kashmir Lal Chowk 9 August 2019

The parallels between Kashmir and Palestine have been drawn for quite a while now – and there have been instances of solidarity based on similarity of circumstances between Palestinians and Kashmiris. Most recently, several important Palestinian news outlets like the 972 magazineElectronic Intifada and Mondoweiss have denounced the ongoing events in Kashmir which had a special constitutional provision abrogated by the Indian state on Aug 5 followed by a communications blackout. The Palestinian BDS National Committee (BNC) also issued a statement condemning the latest oppression of the Kashmiris.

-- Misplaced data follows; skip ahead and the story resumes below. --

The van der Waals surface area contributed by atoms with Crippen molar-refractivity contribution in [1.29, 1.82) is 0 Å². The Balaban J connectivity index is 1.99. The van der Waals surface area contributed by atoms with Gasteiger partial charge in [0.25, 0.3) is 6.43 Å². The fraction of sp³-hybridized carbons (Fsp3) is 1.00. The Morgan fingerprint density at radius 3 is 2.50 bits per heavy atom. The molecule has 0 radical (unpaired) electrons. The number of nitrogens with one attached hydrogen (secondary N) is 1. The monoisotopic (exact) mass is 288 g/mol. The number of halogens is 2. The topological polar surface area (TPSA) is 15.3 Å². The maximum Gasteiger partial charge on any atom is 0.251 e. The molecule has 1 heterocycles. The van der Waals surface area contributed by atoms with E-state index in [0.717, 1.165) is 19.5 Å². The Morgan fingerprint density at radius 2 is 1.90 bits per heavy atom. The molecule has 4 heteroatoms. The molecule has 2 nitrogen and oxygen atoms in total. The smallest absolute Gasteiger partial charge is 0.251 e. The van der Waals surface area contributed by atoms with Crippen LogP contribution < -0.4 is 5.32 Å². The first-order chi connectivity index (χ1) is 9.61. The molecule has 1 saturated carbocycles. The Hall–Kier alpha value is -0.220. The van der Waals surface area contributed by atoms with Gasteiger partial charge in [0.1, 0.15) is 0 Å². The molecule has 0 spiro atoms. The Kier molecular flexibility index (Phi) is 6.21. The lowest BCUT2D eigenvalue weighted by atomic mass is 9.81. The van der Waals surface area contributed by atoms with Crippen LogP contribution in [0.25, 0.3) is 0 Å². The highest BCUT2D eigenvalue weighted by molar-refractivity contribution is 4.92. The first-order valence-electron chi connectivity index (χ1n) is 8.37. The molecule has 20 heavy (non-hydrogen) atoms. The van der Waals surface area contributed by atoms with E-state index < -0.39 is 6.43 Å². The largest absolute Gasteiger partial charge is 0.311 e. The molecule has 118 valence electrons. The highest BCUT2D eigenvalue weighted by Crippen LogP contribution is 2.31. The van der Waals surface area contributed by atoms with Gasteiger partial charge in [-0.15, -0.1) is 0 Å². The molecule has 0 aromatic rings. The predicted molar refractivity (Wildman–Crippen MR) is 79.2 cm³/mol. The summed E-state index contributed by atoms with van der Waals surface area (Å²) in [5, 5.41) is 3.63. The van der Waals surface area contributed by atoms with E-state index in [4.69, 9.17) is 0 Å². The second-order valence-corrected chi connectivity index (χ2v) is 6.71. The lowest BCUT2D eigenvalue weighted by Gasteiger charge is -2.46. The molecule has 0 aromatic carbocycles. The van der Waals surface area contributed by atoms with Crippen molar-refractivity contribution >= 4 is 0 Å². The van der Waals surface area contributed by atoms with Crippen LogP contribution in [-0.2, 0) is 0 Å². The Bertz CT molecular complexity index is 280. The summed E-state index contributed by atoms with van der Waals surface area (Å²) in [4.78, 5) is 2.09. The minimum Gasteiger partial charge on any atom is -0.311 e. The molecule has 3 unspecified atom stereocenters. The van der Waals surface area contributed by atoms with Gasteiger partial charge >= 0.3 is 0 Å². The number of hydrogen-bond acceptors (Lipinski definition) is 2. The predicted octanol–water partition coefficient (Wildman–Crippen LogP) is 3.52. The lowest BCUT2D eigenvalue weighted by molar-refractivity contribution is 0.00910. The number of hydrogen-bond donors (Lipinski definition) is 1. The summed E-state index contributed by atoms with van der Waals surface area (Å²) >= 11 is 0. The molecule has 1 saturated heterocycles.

So, what work does a comparison, such as between Kashmir and Gaza, do for us? For one, it provides an immediate and invaluable reference to visualize how bad things are in Kashmir. It allows us to examine contexts and methods employed by occupying and oppressing forces – and their strategies of containment. Comparisons can also help us be realistic about how things might shape up in the future – and how far and long a controlling force – whether Israel or India – can go in achieving total domination over a people they deem as hostile to their aims.